Bookbyte Blog

Posts tagged ‘literature’

Do College Classes Need Content Warnings?

The ratings reasoning for the long-forgotten, embarassingly '90s film 3 Ninjas Knuckle Up. Somehow, there were four movies in this series. It was a simpler time.

The ratings reasoning for the long-forgotten, embarassingly ’90s film 3 Ninjas Knuckle Up. Somehow, there were four movies in this series. It was a simpler time.

I am not a sensitive person. Maybe I saw too many Schwarzeneggerian shoot-‘em-ups. Maybe I played too many video games. Maybe I listened to too much metal and hip-hop. Or maybe it’s just because I liked to read. After all, Beowulf includes a detailed description of an arm getting torn of its socket at the shoulder, Tess of the D’urbervilles deals with a woman ostracized for becoming pregnant after a rape, and Catcher in the Rye includes a scene where the frequently profane underage protagonist hires a prostitute. And that’s just the books I read for school.

I’d like to propose a new acronym for these moments, whether it’s graphic content in literature, sensitive content in history, or full frontal content in art history: NSFWBSFS (not safe for work, but safe for school). (more…)

Trying to Turn English, Reading, & Literature Into a Numbers Game

readingbabyThere’s a problem that always seems to be at the root of the debate over education policy: When do we standardize and when do we personalize? If we don’t standardize enough, there’s no guarantee that everyone will receive the same opportunities and the same basic education. If we don’t personalize enough, we can ignore some really basic common sense in the interest of keeping everything “equal.” This post is about the second problem.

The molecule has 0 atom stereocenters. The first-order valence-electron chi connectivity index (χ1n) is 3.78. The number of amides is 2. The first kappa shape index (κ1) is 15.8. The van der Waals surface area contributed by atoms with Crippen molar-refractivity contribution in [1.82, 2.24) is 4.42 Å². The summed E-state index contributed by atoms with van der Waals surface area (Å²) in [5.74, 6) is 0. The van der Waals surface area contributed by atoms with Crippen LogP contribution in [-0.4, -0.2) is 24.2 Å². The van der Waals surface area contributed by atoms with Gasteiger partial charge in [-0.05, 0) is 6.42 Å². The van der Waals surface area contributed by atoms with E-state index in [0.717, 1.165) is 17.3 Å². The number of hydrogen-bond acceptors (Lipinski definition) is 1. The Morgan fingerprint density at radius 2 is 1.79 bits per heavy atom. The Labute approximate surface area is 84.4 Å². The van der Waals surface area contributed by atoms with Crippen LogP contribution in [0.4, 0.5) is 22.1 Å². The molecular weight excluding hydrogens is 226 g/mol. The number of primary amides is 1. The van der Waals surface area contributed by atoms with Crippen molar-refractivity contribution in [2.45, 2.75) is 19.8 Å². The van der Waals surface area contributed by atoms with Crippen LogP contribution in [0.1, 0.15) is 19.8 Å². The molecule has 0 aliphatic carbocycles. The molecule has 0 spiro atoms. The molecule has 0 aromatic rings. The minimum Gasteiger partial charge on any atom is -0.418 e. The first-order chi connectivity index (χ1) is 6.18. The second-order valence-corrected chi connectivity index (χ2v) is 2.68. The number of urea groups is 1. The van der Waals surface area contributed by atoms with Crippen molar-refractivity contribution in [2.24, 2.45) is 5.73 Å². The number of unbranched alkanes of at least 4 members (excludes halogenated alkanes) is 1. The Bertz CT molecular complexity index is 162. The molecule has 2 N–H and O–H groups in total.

The institution of the Common Core Standards in most states tries to find measurable ways to ensure schools are meeting their state standards. For math, that’s not too hard. You just set the grade you should know your multiplication tables and the grade you should tackle geometry. For reading, things get trickier. That’s where the Lexile system comes into place. (more…)

The Bad (But Fun) Science of John Carter

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Source: Walt Disney Studios

In Edgar Rice Burroughs’ book A Princess of Mars, and in the film adaptation John Carter, out this week, I don’t think it would be a spoiler to say that the story takes a few liberties with science. Turns out Mars isn’t populated by nomadic tribes of green people and the atmosphere is not safe for shirtless men.

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What College Does to Your Casual Reading Habits

My best guess is that I spent around 40 percent of my college education reading books. Another 25 percent was spent writing, another 25 spent in the art studio, and around 8 in classes. I’d mark two percentage points as “Other,” which includes pseudo-educational experiences like seeing pretentious indie films, hanging out at the campus radio station, or getting into a religious conversation with a Rastafarian shop clerk. I’m leaving out the large number of not-particularly educational experiences like re-watching Arrested Development and Chapelle’s Show on DVD for the 50th time, using cafeteria trays as makeshift sleds, and various anecdotes that I probably shouldn’t write down if I ever want to pursue an elected office.

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